We love to have a jolly old time here at Pocket Tactics, especially around the holidays, but not everyone’s experience of the festive season is merry and bright. At a time of year so heavily focused on family connection, it can be pretty rough, both emotionally and literally, for people whose family lives are more complicated than most.
I’m specifically talking about experiencing Christmas and the winter period as a queer person. Although my personal experience has improved over the years, I used to dread the holiday season because it meant spending extended periods of time with family members who either didn’t know I was queer or refused to accept it. And so, like many other people of our generation, I found solace in videogames.
The ultimate Christmas hideaway game, or rather franchise, for me will always be Animal Crossing. Wild World for the DS specifically took over my life for several years and, much to my family’s annoyance, I managed to pass the excitement over to my younger cousins as well. My parents look back on this time as the ‘Animal Crossing this’ and ‘Animal Crossing that’ era, suggesting that it was all me and my cousins could talk about. I mean, rightly so! That game was and still is pretty incredible.
My years with Wild World were happy, and I’d boot up my DS on Christmas to wish my fellow villagers happy holidays and then move on with my day. I was only eight years old when the game released in Europe, so Christmas hadn’t started causing me many problems yet. I didn’t understand the rude or offensive jokes my relatives were making enough to get sad about them. I’m glad that even during my more naive Christmasses I was able to start this Animal Crossing tradition because I was going to need it in my teen years.
By the time Animal Crossing New Leaf launched on the Nintendo 3DS, I was well into my teenage years, with a strong sense of social justice and a newfound queer identity that I was hiding from my family. Christmas filled me with dread – I was already the black sheep of the family going through my emo phase, I found everyone too loud (probably thanks to my undiagnosed ADHD), I was hiding my growing depression from everyone, and the only jokes my family members seemed to be able to make were ones at the expense of people of color, disabled people, or LGBTQ+ people.
So, once I’d eaten my meal and spent enough time engaging in the forced festive pleasantries, I would retreat to the sofa or, if I was lucky enough, my bedroom to visit Isabelle and the rest of my villagers. They always had nice things to say to me and appreciated who I was as a person. New Leaf gave me a place to go that ran parallel with the real world, but where everything wasn’t quite so bad, and it was most likely snowing.
Animal Crossing New Leaf had the added benefit of online play as well. I could FaceTime my real friends and visit their islands or find people on Tumblr whose islands were open to experience new places and meet new people, either village mayors or their villager friends. With my furry friends by my side, it was much easier to bat away accusations of being obsessed with my technology or drown out the distasteful jokes I didn’t have the emotional energy to tackle head-on.
New Leaf and a handful of other 3DS games did some heavy lifting for my wellbeing during my high school and college years, always being there for me when I needed an escape. Between then and the eventual release of Animal Crossing New Horizons in 2020, a lot has changed between me and my family. I’m much more self-aware and self-assured, able to combat hatred with my own arguments. Plus, some members of my family have also learned and grown to be more accepting of my queer identity and new life away from home.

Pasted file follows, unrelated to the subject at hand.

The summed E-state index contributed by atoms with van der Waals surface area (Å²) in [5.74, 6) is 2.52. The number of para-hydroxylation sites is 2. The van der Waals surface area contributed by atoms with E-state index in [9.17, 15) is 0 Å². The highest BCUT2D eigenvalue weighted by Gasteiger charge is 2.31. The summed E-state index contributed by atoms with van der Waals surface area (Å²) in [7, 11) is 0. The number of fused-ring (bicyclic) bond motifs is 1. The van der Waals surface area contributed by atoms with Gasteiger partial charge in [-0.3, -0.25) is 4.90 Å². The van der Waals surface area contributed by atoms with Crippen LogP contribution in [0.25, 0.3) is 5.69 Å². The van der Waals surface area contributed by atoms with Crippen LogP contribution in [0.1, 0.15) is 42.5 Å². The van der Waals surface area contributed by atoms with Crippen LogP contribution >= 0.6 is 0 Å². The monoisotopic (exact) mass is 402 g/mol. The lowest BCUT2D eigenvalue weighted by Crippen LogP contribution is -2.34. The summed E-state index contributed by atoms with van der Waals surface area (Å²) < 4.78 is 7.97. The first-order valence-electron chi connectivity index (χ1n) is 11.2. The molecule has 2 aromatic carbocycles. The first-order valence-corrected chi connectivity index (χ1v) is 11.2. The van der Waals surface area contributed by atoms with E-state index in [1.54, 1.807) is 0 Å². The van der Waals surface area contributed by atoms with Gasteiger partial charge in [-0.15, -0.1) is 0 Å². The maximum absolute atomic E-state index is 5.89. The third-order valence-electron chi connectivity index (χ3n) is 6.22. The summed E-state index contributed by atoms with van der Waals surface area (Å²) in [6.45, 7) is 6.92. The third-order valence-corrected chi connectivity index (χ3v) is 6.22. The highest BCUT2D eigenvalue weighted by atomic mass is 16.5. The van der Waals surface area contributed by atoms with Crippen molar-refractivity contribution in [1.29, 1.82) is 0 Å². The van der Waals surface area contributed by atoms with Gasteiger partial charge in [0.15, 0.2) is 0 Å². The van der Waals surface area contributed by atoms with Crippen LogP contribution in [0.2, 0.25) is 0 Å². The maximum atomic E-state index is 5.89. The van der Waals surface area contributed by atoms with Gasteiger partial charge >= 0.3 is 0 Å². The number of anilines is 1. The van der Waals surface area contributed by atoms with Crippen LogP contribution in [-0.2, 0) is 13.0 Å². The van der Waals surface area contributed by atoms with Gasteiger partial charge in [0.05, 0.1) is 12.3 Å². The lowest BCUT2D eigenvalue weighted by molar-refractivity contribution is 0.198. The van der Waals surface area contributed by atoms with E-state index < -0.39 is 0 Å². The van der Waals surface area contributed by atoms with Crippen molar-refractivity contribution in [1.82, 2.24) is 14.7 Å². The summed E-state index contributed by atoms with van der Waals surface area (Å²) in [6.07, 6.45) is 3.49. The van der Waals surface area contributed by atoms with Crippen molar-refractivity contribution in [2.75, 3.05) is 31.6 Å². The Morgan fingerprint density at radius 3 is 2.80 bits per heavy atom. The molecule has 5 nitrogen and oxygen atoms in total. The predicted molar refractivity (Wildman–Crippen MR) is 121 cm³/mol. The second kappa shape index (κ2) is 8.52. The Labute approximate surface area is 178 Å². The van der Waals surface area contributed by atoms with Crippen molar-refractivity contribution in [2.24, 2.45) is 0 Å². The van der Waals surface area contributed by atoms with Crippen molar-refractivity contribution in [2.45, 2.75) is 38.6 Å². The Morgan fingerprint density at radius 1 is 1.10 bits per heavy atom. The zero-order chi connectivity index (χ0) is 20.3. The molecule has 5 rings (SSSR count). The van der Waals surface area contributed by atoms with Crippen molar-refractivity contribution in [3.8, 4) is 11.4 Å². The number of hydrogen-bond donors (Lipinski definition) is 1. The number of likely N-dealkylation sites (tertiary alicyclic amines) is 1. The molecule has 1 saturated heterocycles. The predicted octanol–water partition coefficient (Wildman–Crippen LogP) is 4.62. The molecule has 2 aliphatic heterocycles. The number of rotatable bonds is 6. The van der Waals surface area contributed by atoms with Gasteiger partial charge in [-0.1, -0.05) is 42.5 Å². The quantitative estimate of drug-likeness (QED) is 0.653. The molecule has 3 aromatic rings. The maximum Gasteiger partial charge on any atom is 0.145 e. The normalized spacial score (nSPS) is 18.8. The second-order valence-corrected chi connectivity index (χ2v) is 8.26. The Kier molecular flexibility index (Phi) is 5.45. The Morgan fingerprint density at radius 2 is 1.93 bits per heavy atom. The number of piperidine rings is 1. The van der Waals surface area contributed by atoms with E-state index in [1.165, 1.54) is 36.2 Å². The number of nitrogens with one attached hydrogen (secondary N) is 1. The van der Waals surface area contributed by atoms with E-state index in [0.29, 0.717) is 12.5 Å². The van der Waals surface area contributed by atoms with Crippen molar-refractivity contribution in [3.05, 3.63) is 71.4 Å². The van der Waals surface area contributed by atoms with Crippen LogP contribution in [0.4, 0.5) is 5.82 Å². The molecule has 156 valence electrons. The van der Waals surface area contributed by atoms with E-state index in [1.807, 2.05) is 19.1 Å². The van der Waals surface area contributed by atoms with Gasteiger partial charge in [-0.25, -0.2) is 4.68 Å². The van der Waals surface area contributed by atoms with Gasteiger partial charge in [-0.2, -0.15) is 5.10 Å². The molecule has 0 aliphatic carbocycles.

That’s not to say that New Horizons didn’t also play a part in keeping me sane through the festive season. Everyone remembers 2020, the year of lockdowns and, for Switch gamers, the year of a new Animal Crossing title. I didn’t have my own Switch at launch, but I was so determined to play that I bought a copy of the game to play on my flatmate’s console and transferred my island when I eventually bought my own. I’m so glad that I had the game to myself by Christmas 2020, because I needed it.
Thanks to local lockdowns and money issues, 2020 was the first time that I spent Christmas away from my relatives. It was just me, my partner, and our cat in a tiny, one-bed apartment that was nowhere near big enough for our little family. We made the best of it, cooking a full spread, watching movies, and calling my parents on Zoom. It was nice, but it still felt a little odd.
I think that’s why 2020 was the first year I broke my personal rule of never time-skipping in Animal Crossing. For New Year’s that year, the UK had rules in place that let a bubble of six people meet outside while social distancing. Myself, my partner, and four of our friends went out onto the suspension bridge over Salford Quays, where we were living at the time, to experience the countdown together and wave sparklers about. It even started snowing! But when we returned to the flat, I felt like I was missing something.
I booted up my Switch and did the unthinkable – I set the system clock back by an hour. As lovely as my socially distanced New Year’s had been, I needed to see in 2021 with the animals that had kept me sane through starting my first full-time job, working from home, and several national lockdowns. Time-skipping back to see in the new year with my villagers was my way of saying thank you for everything. Not just for what they gave me during 2020, but to thank all the villagers that came before them in Wild World and New Leaf.
Animal Crossing saw me through some of my darkest winters, and I will forever be grateful for that.
If you’re looking to forge your own lifelong memories with this franchise, check out our Animal Crossing history lesson, Animal Crossing: New Horizons fish list, or our list of the best games like Animal Crossing.